The WASL exam reflects the reform math curricula that Warfield defends: Students are not taught, but asked to discover math for themselves, practice and competence with algorithms (such as long division and use of fractions) are neglected, and calculators are heavily applied. In fact, the WASL is too easy an exam and does not evaluate key ideas and skills needed in college and the real world. The WASL is also an extraordinarily expensive exam, and its development and scoring are done by one company, which also makes some of the leading reform textbooks. The WASL provides no usable information for the improvement of student learning or curriculum. Finally, because the WASL is used only in our state, we can't determine how well our students are doing compared with the rest of the country.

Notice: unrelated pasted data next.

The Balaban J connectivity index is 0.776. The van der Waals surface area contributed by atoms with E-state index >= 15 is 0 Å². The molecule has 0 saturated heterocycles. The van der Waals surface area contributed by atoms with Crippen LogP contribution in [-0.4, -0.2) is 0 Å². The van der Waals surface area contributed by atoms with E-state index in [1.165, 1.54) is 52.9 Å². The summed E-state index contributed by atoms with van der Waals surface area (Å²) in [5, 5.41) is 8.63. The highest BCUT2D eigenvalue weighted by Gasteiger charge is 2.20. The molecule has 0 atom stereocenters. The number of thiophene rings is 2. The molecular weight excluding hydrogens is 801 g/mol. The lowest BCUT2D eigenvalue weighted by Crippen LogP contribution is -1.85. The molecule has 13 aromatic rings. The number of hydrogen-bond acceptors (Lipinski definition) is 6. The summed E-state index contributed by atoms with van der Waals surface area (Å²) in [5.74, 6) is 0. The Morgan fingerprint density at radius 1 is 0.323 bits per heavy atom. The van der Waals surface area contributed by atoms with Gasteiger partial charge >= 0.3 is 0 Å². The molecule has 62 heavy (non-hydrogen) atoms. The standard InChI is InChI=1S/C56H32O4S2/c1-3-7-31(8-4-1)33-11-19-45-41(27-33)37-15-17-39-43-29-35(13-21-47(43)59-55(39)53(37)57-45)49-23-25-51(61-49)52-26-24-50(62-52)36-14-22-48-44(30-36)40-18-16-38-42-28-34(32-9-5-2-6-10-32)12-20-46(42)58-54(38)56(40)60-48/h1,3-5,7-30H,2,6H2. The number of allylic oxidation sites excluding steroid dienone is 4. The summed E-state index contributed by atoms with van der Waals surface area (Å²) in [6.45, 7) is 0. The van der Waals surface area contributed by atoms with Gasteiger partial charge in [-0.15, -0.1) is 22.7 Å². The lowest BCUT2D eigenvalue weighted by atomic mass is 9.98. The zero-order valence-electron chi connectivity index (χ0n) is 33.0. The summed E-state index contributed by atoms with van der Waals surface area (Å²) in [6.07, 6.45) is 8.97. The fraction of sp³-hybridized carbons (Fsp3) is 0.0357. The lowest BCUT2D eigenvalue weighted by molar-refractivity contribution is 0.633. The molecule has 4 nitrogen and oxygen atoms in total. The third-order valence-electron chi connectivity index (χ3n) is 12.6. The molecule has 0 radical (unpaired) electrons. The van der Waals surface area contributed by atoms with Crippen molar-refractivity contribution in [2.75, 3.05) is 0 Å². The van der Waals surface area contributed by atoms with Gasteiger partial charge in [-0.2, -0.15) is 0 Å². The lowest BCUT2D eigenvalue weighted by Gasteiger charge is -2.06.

Feb 21, 2007
myth or fact? dispatches from the math wars
A while back I noted the sloppy argumentation in a piece about math "myths." Now, Clifford Mass has covered some of the same territory. A sample: